At this time of year, not only being the start of a new year but also the winter months, it is fun to spend a bit more time indoors, cooking, and also occasionally "looking" at what you are eating. *Disclaimer*: The last thing I am intending to do is preach about nutrition, and I will say that I do not have any nutrition degrees or higher education in nutrition specifically! But Derick and I try stay up to date on foods that are good for us and incorporate 'healthy foods' into our diet on a regular basis. That said, we are the last people you'll see eating bland, disgusting food because it claims to be a wonder food. Case in point: I recently bought Zico Water because everyone was drinking it and I had heard how good coconut water was for you. I even got the Pomegranate kind. The first sip, I thought "Eww, that's nasty." So I let it sit in our fridge. I took a little sip about once a day for the next 3 days, and finally admitted it was awful. We regularly eat dairy, gluten, fruits, veggies, sugar, alcohol, chocolate, ice cream...we leave nothing out of our diet! I recall a few months back seeing something from the New York Times health section titled "The 11 Best Foods You Aren't Eating." Even though I think the title is a bit presumptuous, I like to look for recurring 'themes' from the information that I find. I also subscribe to Real Simple magazine and they recently had an article entitled "Your New Healthy-Eating Plan: The 30 Healthiest Foods." (Yes, I know that Real Simple is not a dieticians research journal, however the panel of experts included a list of 10 various Registered Dieticians). I am going to list the results of the two articles side by side.
New York Times:
BEETS - CABBAGE - SWISS CHARD - CINNAMON - POMEGRANATE JUICE - PRUNES - PUMPKIN SEEDS - SARDINES (freaky) - TUMERIC - BLUEBERRIES - CANNED PUMPKIN
SKIM MILK - MUSHROOMS - WHOLE GRAIN PASTA - WALNUTS - NATURAL NUT BUTTERS - BARLEY - QUINOA - LENTILS - BULGUR - ALMONDS - EGGS - NONFAT GREEK YOGURT - CHICKEN BREASTS - WILD SALMON - SARDINES (still not eating them) - KALE - KIWI - BLUEBERRIES - BROCCOLI - OLIVE OIL - EDAMAME - CHARD - KIDNEY BEANS - ORANGES - SPINACH - PUMPKIN - BLACK BEANS - AVOCADOS - SWEET POTATOES - OATMEAL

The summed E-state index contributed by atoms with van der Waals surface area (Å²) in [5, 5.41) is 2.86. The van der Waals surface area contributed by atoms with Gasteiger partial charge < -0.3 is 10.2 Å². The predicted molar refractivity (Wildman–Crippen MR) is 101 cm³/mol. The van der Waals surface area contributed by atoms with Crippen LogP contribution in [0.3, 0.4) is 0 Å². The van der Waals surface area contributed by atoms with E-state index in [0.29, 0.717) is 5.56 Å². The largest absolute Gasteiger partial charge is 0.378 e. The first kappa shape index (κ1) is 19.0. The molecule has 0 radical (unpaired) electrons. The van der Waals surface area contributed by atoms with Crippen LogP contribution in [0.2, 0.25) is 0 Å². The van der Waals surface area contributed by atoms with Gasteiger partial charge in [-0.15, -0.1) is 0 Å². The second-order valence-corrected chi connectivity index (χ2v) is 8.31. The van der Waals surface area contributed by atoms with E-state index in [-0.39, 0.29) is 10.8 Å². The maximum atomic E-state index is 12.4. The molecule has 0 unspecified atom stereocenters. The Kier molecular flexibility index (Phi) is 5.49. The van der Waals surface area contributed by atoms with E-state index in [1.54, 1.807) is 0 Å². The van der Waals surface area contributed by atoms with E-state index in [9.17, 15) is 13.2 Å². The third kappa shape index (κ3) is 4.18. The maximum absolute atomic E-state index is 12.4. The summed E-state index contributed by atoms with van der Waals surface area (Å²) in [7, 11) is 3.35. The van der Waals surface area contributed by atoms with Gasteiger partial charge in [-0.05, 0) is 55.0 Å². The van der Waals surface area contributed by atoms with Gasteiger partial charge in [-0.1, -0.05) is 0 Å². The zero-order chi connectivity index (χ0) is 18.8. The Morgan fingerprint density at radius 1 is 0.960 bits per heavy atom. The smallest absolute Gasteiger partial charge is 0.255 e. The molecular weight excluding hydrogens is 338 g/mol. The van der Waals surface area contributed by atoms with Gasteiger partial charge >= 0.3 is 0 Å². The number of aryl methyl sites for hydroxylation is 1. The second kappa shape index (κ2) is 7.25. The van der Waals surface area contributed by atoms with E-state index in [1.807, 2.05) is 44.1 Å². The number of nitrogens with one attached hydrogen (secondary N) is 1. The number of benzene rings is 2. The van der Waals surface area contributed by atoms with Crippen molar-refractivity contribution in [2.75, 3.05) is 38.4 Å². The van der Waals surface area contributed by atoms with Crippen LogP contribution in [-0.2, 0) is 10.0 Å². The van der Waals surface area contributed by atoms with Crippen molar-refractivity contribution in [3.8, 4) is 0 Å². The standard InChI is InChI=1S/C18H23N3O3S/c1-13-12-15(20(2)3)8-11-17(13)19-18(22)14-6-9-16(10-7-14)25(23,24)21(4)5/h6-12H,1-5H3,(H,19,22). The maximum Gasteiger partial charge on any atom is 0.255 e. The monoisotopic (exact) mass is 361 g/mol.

So there you have it. Some of these are things that we very regularly eat ('regularly' being a few times a week) including spinach, cinnamon, blueberries, walnuts, avocados, olive oil, whole wheat pastas, eggs, black beans, and peanut butter. Some items that we try to eat a few times a month include cabbage, prunes, tumeric, broccoli, kale, salmon, chicken and sweet potatoes. If you are looking to slowly, gradually and 'sanely' incorporate some of these foods into your diet, here are a few ideas.
Cinnamon - Can regularly go on cereal, oatmeal, or even into yogurt.
Spinach - Use this for basic salads; I slowly moved away from iceburg and now I use predominantly spinach. Iceburg is nice for the 'crunch' factor, so maybe consider doing half and half if you prefer the 'crunch'.
Blueberries - They are not cheap, but they are packed with antioxidants and tasted good. In my opinion, they are worth the money; throw onto salads, cereal, or just eat a handful here and there.
Walnuts - Add to salads in place of crutons; if you don't like walnuts because as my sister claims they 'taste like trees', try almonds.
Black Beans - Make quesedillas with black beans, bell peppers, avocado, cheese and salsa; these are extremely versatile.
Avocados - Add to sandwiches, salads, any mexican dish, top on to soups.
Olive Oil - Cook with it!
Peanut Butter - If you cannot figure out how to eat this or you just don't like it, then well, I cannot relate to you as I cannot go a single day without it. Enough said.
Cabbage & Kale - We often chop this up, and saute it with olive oil, walnuts, red onion; a dash of cinnamon is good on the cabbage for a bit of sweetness. Also look for 'asian salad/slaw' recipes which are cabbage based, and often very tasty.
So there you have it (for the second time). As stated early on, I am not a nutrition expert, but I do feel that if you are food-allergy-free, it is a good idea to try to stay atop the information that comes out on foods and maintain a balanced diet, yet one that also appeals to you. You like coffee? Enjoy your coffee in the morning. You a wine or a beer drinker? Have one in the evening when making dinner. Go to the local market and try a new beer, or keep a good bottle of wine on hand to enjoy. Is ice cream your vice? Have a little bit after dinner. Enjoy what you think tastes good, life is too short not to! I found this quote, which came from an article on Scottish Brewer BrewDog, about how they had created the worlds strongest beer at 32% alcohol by volume: "Everything in moderation, including moderation itself. What logically follows is that you must, from time to time, have excess." To that point, deprivation is not healthy. Treat your body well; exercise it, rest it, challenge it, and fuel it. But most of all, enjoy it!
Thanks for reading,
Posted by Kelly H Williamson at 12:01 PM